“I don’t want to alarm anybody, but maybe it’s time for Americans to start stockpiling food. No this is not a drill.”
There is a time for food, and a time for ethical appraisals. This was the case even before Bertolt Brecht gave life to that expression in Die Driegroschen Oper. The time for a reasoned, coherent understanding for the growing food crisis is not just overdue, but seemingly past. Robert Zoellick of the World Bank, an organization often dedicated to flouting, rather than achieving its claimed goal of poverty reduction, stated the problem in Davos in January this year. ‘Hunger and malnutrition are the forgotten Millennium Development Goal.’
Global food prices have gone through the roof, terrifying the 3 billion or so people who live off less than $2 a day. This should terrify everybody else. In November, the UN Food and Agricultural Organization reported that food prices had suffered a 18 percent inflation in China, 13 percent in Indonesia and Pakistan, and 10 percent or more in Latin America, Russia and India. The devil in the detail is even more distressing: a doubling in the price of wheat, a twenty percent increase in the price of rice, an increase by half in maize prices.
Finger pointing is not always instructive. In this case, it may be. The US and various European countries are moving food crops into the bio-fuel business, itself an environmentally unsound business. This, in addition to encouraging developing countries to not merely ‘liberalize’ their agricultural sectors, but specialize in exporting specific cash crops (cotton, cocoa), has done wonders to precipitate the shortages. Consumption in developing economies, added to the vicissitudes of climate change, water availability, and rising fertilizer costs, are others.
Political stability is being undermined. Food shortages are proving endemic. Food riots are becoming common. Riots have been sparked in Cameroon, Egypt, Burkina Faso, Uzbekistan and Yemen. There have been riots over spiraling grain prices in Mauritania and Senegal. In Mexico City, mass protests were sparked by a price hike in tortillas. In Haiti, biscuits are being made from a mud compound. The Somali capital Mogadishu bore witness to the deaths of five people.
Governments, indifferent and incautious to the demands of a hungry public, have already fallen victim to the food crisis. Prime Minister Jacques Edouard Alexis was dismissed by a senate vote in Haiti after skirmishes between UN forces and protesters. The UN commander Major General Carlos Alberto Dos Santos Cruz urged calm amidst the carnage. ‘It is important for the people to have a peaceful life in Haiti,’ he claimed in April 2008. The message then: be peaceful on an empty stomach.
The Bush administration, so often in arrears on the relief front, has earmarked some 770 million dollars or so in funds dealing with the problem. There is one glaring hitch: the money would only start flowing in 2009. ‘There is definitely a lag time when it comes to assistance,’ states the senior manager of the Foreign Aid Reform Project at the Brookings Institute, Noam Unger.
More troubling is the critique offered of the crisis by officials within the administration. US Secretary of State Condoleezza Rice, at the Peace Corps conference held at the end of April, targeted various culprits. The audience barely stirred at some of the explanations: distribution, oil prices, and the ‘alternate fuels effort’. They duly woke up when Rice moved on to targeting the export strategies of various countries – India and China foremost amongst them. ‘We obviously have to look at places where production seems to be declining and declining to the point that people are actually putting export caps on the amount of food.’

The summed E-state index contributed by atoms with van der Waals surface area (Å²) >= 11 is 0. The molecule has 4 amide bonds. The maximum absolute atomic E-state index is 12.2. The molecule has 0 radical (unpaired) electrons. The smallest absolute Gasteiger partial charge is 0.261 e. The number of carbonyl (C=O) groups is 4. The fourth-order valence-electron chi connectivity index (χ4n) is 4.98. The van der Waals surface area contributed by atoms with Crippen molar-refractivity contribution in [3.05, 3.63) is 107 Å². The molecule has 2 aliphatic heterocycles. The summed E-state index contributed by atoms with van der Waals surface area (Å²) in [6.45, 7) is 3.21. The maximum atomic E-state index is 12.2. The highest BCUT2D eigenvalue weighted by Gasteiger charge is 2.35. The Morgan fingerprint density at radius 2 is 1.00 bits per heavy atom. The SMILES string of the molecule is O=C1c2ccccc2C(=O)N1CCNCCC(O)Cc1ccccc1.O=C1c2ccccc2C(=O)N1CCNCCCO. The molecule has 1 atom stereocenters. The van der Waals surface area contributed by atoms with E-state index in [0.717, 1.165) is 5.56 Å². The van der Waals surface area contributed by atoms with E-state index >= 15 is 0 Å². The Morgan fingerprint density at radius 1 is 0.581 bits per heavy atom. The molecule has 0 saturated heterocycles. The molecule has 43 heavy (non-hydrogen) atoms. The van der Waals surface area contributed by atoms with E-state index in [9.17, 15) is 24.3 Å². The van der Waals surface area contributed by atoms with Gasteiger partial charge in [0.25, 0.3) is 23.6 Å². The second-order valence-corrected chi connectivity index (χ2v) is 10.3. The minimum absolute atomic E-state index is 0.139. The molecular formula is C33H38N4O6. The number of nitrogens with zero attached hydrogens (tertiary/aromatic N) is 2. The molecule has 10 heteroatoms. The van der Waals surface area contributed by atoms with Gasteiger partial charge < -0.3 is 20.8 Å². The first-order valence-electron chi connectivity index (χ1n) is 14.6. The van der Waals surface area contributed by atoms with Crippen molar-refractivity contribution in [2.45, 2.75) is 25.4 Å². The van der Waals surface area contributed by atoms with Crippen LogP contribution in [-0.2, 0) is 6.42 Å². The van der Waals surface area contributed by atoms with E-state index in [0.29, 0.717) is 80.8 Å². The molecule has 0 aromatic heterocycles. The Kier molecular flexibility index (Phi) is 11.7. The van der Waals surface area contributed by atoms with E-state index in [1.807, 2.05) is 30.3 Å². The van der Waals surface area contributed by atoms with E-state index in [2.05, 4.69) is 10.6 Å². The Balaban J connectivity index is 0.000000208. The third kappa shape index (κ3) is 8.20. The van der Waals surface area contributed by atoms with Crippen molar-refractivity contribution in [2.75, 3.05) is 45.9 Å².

The problem, for Rice, is rising food consumption. Improved diets within China and India are bothering free market fundamentalists who insist that export caps stifle trade. According to this rationale, Indians are far better off buying the rice from the global market than eating their own in times of crisis. How silly of them to ensure a domestic supply first before shipping off the rest for the global market. Rice is crying foul at such protectionist deviancy, will ‘have a look at it’ and take the matter to the World Trade Organization.
Members of the American public are not so sure. A narrative of catastrophe is gradually building – stockpile or perish. The Wall Street Journal (April 25) was one of the first to issue the clarion call: ‘Start Hoarding Food Americans!’ The paper had various suggestions. Stock up on some products – dried pasta, rice, cereals, canned products. Buy them all in bulk to save. Sit the children down give them a good talking to – no, not about the birds and the bees, but about ‘how our generation and the two behind it, screwed their world into a death spiral through greed and predatory capitalism.’
Solutions suggested by such economists as Jeffrey Sachs, somewhat patchy yet desperately needed, are forthcoming: allow easier access for sub-Saharan African farmers to fertilizers; reduce the amount of crops going into bio-fuel development; shore-up climate change policies.
Sachs, in his work Common Wealth, also advocates the abolition of states in the face of a crowded planet. But it was state regimes besotted by neoliberal economics that brought us here. They can take us back and remedy the damage. Abolishing them would simply absolve their regimes.
In the meantime, the US and some countries in the West may have to brace themselves for a starving army guided by the morality of the stomach. The food riots are coming.
BINOY KAMPMARK was a Commonwealth Scholar at Selwyn College, University of Cambridge. He can be reached at: firstname.lastname@example.org